History of Casa Artom
In the late 1960s Wake Forest University conceived the idea of offering students a semester of study in Europe and in 1971 acquired what was once the American consulate in Venice. In 1974 the University purchased the property outright from the American government, and it was dedicated to the memory of Dr. Camillo Artom, who had fled fascist Italy and become a doctor and biochemical researcher at Wake Forest’s medical school.
His wife Bianca Artom taught Italian at Wake Forest, and served as the first Director of the Venice Program. Through her personal contacts in the city, Wake Forest was able to hire the famous art historian Dr. Terisio Pignatti, who taught the art history course at Casa Artom for more than thirty years.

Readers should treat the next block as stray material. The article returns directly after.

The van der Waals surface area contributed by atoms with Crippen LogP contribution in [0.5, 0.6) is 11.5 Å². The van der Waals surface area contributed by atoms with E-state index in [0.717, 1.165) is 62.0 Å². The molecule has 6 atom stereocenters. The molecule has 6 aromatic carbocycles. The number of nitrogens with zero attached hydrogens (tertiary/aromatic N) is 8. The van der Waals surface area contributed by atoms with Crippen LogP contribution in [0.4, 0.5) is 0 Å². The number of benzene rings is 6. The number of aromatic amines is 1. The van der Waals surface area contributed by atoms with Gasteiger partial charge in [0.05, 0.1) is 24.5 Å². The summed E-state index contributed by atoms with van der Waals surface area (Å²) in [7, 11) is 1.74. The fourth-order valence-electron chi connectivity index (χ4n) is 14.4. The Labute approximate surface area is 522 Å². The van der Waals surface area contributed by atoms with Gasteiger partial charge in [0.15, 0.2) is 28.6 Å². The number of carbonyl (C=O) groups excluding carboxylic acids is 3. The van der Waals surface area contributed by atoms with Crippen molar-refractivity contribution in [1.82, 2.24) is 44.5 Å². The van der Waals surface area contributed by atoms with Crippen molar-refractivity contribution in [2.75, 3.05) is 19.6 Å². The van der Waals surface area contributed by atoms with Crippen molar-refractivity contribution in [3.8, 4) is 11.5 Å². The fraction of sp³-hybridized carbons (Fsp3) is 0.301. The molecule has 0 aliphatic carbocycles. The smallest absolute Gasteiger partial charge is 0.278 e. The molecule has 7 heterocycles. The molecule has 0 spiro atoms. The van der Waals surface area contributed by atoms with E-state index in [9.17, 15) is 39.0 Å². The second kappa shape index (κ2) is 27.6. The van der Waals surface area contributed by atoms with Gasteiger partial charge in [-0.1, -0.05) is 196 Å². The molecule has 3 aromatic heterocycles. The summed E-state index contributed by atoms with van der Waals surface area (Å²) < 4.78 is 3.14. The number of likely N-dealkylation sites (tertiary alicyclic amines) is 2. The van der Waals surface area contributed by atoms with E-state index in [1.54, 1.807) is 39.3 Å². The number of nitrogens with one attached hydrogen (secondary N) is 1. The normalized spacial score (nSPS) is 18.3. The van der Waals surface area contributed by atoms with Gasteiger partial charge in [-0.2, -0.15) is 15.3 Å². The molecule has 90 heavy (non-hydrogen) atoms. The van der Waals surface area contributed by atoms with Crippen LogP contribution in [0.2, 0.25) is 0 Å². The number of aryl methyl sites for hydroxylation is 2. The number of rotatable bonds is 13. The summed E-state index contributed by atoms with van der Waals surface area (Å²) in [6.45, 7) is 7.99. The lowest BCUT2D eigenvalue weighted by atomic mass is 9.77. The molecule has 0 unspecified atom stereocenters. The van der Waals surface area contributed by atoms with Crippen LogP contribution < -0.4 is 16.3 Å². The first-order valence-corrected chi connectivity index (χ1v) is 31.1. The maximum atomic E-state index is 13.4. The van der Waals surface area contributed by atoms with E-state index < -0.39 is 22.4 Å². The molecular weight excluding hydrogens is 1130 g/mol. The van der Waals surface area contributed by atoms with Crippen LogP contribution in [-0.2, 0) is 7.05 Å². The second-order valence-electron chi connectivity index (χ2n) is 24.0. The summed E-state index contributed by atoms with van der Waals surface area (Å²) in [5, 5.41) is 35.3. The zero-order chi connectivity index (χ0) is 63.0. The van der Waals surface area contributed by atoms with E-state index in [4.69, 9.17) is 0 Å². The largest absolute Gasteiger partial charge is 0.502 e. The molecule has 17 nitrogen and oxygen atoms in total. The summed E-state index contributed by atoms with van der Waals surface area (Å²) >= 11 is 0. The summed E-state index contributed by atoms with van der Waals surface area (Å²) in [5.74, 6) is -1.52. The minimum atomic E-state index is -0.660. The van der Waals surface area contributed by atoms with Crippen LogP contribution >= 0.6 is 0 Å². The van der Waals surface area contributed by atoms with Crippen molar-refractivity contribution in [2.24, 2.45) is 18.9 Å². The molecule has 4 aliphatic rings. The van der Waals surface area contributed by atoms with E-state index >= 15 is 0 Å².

History of the Site and the Palace
The site where the house rests became an object of fascination long before it became Casa Artom: it appears in many art works including views of the Gran Canal painted by Canaletto, mid-19th century etchings as well as Monet’s Venetian paintings.
The earliest surviving document that mentions Casa Artom’s location is the will of Matteo Venier (September 3 1326) stating his ownership of the “domus de Turre”, the “house of the Tower”. The tower gave to Venier’s descendents the nickname “dalle Torreselle” (“of the Towers”) and the narrow canal that runs along Casa Artom the name “Rio delle Torreselle”. The Venier family was a powerful patrician clan whose name you can still read on several streets and courts in Venice.
What remains of the original palazzo are the Gothic base visible along the Rio delle Torreselle and the decorative elements at the southeast corner from the same age.